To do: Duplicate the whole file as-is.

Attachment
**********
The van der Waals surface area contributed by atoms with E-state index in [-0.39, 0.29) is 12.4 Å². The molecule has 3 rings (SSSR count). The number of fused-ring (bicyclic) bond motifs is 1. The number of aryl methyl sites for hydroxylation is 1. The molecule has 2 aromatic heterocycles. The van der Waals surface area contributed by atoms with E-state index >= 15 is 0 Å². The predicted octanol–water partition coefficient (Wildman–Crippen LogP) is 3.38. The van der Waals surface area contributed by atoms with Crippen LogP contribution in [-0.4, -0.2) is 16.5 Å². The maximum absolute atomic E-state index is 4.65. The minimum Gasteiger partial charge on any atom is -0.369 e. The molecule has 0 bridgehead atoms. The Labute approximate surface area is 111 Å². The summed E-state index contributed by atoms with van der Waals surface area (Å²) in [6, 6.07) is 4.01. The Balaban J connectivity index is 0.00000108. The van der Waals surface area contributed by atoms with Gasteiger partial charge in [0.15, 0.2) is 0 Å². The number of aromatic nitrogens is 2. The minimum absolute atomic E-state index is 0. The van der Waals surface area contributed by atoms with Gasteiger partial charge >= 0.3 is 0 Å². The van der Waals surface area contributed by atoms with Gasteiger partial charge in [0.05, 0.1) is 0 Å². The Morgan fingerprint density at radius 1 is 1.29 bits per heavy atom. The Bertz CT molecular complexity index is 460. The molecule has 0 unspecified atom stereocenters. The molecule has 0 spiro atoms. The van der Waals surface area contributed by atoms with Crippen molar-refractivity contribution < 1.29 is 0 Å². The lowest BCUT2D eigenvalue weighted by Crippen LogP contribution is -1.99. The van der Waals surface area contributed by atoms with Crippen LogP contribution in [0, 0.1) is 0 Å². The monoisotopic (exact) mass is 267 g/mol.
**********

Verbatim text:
The van der Waals surface area contributed by atoms with E-state index in [-0.39, 0.29) is 12.4 Å². The molecule has 3 rings (SSSR count). The number of fused-ring (bicyclic) bond motifs is 1. The number of aryl methyl sites for hydroxylation is 1. The molecule has 2 aromatic heterocycles. The van der Waals surface area contributed by atoms with E-state index >= 15 is 0 Å². The predicted octanol–water partition coefficient (Wildman–Crippen LogP) is 3.38. The van der Waals surface area contributed by atoms with Crippen LogP contribution in [-0.4, -0.2) is 16.5 Å². The maximum absolute atomic E-state index is 4.65. The minimum Gasteiger partial charge on any atom is -0.369 e. The molecule has 0 bridgehead atoms. The Labute approximate surface area is 111 Å². The summed E-state index contributed by atoms with van der Waals surface area (Å²) in [6, 6.07) is 4.01. The Balaban J connectivity index is 0.00000108. The van der Waals surface area contributed by atoms with Gasteiger partial charge in [0.15, 0.2) is 0 Å². The number of aromatic nitrogens is 2. The minimum absolute atomic E-state index is 0. The van der Waals surface area contributed by atoms with Gasteiger partial charge >= 0.3 is 0 Å². The van der Waals surface area contributed by atoms with Gasteiger partial charge in [0.05, 0.1) is 0 Å². The Morgan fingerprint density at radius 1 is 1.29 bits per heavy atom. The Bertz CT molecular complexity index is 460. The molecule has 0 unspecified atom stereocenters. The molecule has 0 spiro atoms. The van der Waals surface area contributed by atoms with Crippen molar-refractivity contribution < 1.29 is 0 Å². The lowest BCUT2D eigenvalue weighted by Crippen LogP contribution is -1.99. The van der Waals surface area contributed by atoms with Crippen LogP contribution in [0, 0.1) is 0 Å². The monoisotopic (exact) mass is 267 g/mol.